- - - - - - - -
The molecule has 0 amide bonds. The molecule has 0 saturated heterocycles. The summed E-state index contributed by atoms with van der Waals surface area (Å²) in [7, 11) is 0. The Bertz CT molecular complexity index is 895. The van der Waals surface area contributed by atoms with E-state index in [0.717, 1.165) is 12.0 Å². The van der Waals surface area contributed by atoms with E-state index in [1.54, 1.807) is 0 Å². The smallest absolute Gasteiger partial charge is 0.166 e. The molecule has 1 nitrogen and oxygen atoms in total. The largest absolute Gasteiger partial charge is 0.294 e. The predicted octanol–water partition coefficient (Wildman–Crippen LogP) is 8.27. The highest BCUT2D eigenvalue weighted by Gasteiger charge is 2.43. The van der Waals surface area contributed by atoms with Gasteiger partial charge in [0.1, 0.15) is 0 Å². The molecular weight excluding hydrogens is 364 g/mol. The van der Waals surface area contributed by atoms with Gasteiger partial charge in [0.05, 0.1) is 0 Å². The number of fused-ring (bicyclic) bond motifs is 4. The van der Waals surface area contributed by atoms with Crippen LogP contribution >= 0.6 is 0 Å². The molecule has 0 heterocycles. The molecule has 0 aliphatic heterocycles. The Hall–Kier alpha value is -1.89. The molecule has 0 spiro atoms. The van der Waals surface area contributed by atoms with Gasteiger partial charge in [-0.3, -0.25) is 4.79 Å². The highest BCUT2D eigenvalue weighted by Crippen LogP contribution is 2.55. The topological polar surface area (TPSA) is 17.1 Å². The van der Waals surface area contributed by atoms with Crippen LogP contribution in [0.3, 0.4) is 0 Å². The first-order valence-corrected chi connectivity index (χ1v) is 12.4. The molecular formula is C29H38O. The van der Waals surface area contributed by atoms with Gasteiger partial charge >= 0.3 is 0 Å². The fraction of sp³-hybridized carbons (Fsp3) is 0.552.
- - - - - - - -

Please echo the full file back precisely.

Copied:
The molecule has 0 amide bonds. The molecule has 0 saturated heterocycles. The summed E-state index contributed by atoms with van der Waals surface area (Å²) in [7, 11) is 0. The Bertz CT molecular complexity index is 895. The van der Waals surface area contributed by atoms with E-state index in [0.717, 1.165) is 12.0 Å². The van der Waals surface area contributed by atoms with E-state index in [1.54, 1.807) is 0 Å². The smallest absolute Gasteiger partial charge is 0.166 e. The molecule has 1 nitrogen and oxygen atoms in total. The largest absolute Gasteiger partial charge is 0.294 e. The predicted octanol–water partition coefficient (Wildman–Crippen LogP) is 8.27. The highest BCUT2D eigenvalue weighted by Gasteiger charge is 2.43. The van der Waals surface area contributed by atoms with Gasteiger partial charge in [0.1, 0.15) is 0 Å². The molecular weight excluding hydrogens is 364 g/mol. The van der Waals surface area contributed by atoms with Gasteiger partial charge in [0.05, 0.1) is 0 Å². The number of fused-ring (bicyclic) bond motifs is 4. The van der Waals surface area contributed by atoms with Crippen LogP contribution >= 0.6 is 0 Å². The molecule has 0 heterocycles. The molecule has 0 aliphatic heterocycles. The Hall–Kier alpha value is -1.89. The molecule has 0 spiro atoms. The van der Waals surface area contributed by atoms with Gasteiger partial charge in [-0.3, -0.25) is 4.79 Å². The highest BCUT2D eigenvalue weighted by Crippen LogP contribution is 2.55. The topological polar surface area (TPSA) is 17.1 Å². The van der Waals surface area contributed by atoms with Crippen LogP contribution in [0.3, 0.4) is 0 Å². The first-order valence-corrected chi connectivity index (χ1v) is 12.4. The molecular formula is C29H38O. The van der Waals surface area contributed by atoms with Gasteiger partial charge >= 0.3 is 0 Å². The fraction of sp³-hybridized carbons (Fsp3) is 0.552.